5 Stage III: Speech Emergence * Vocabulary of up to three thousand words * Ask simple sentences that may lack correct grammar Example: "I see out window” * Can understand easy to read stories with the help of pictures * Teacher support leads to understanding of content -> Tasks completed at this stage include: * Complete graphic organizers * Sound out phonetically * Participate in partner activities Stage IV: Intermediate Fluency * Vocabulary of six thousand words * Write complex sentences * Write with expression to share thoughts and opinions * Ask questions to clarify * Writing is sometimes translated from native language, so grammatical errors are evident Stage V: Advanced Fluency * Most likely exiting from English Language Learner (ELL) services * Continue support from teacher is a must

6 Strategies Use multiple modalities to communicate Use language the child understands Allow ample time for processing Present tasks in steps Allow for many opportunities to. communicate Use low- mid- or high-technology Focus on functional, social, & pragmatic. communication skills Address current communication needs as well as predict future needs Arrange child’s environment to make communication necessary Follow child’s lead, engage him in desired activities Build social routines Use prompts: Time-delay: withhold an item until the. child initiates a request for it Verbal: ask open-ended questions Expand vocal efforts, even if they are not. recognizable words Use concrete items and examples to explain concepts Role model desired behaviors; clearly identify expected behaviors Plan ahead with class activities Do not overwhelm student with multiple or complex instructions Use teaching strategies such as chunking, backward shaping, and role modeling Learn the individual’s needs and characteristics, but expect daily variances Help the individual be in control of their learning as much as possible Put skills in context so there is a reason for learning tasks ***Involve families and significant others in learning activities, planning, and special days, as well as informing you about the needs of their young person*** United States Department of Education, Office of Special Education Programs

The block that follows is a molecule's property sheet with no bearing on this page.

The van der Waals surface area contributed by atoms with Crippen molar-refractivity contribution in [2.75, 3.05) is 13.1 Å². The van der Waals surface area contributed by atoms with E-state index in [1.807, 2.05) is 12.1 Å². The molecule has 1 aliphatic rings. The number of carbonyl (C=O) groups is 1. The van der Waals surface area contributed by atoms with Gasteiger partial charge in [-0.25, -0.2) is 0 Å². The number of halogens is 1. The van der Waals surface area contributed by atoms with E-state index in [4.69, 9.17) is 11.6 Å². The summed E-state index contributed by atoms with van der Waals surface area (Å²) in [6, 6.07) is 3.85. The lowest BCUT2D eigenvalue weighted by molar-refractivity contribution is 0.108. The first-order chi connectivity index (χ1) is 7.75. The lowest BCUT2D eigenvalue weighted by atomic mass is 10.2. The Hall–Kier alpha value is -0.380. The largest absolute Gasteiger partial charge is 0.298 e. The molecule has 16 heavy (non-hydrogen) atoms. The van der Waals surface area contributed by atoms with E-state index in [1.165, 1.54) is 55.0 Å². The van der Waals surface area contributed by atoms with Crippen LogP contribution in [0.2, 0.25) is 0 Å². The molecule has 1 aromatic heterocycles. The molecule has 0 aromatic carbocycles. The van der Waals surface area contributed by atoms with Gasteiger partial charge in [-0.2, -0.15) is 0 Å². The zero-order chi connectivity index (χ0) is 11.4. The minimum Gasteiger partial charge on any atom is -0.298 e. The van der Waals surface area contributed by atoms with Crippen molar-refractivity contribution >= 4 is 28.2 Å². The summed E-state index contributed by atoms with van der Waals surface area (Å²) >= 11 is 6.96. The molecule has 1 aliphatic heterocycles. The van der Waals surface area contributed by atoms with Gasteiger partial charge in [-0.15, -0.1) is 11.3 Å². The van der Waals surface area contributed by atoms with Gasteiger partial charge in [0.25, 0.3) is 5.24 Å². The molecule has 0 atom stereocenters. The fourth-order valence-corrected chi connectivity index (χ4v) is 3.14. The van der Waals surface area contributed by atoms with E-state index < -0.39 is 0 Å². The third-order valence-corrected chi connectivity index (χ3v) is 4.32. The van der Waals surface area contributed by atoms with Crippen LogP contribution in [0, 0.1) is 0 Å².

7 Resources: American Association on Intellectual and Developmental Disabilities Center for Disease Control ntellectualDisability.pdf Center for Effective Collaboration & Practice Council for Exceptional Children on=Home on=Home How to select, administer, and evaluate the use of accommodations for instruction Learn about Universal Design for Learning (UDL) Measuring the achievement of students with disabilities tml tml Merck Medical Encyclopedia 5a.html National Dissemination Center for Children with Disabilities (NICHCY). Check site pages for specific disabilities, and early intervention strategies. National Center on Accelerating Student Learning National Down Syndrome Society Planning for All Learners (PAL) Toolkit /tk/introduction.cfm?tk /tk/introduction.cfm?tk Positive behavioral interventions & supports, and professional development in UDL Teaching Children with ADHD wsletterVCUI-06.pdf wsletterVCUI-06.pdf Videos on Universal Design for Learning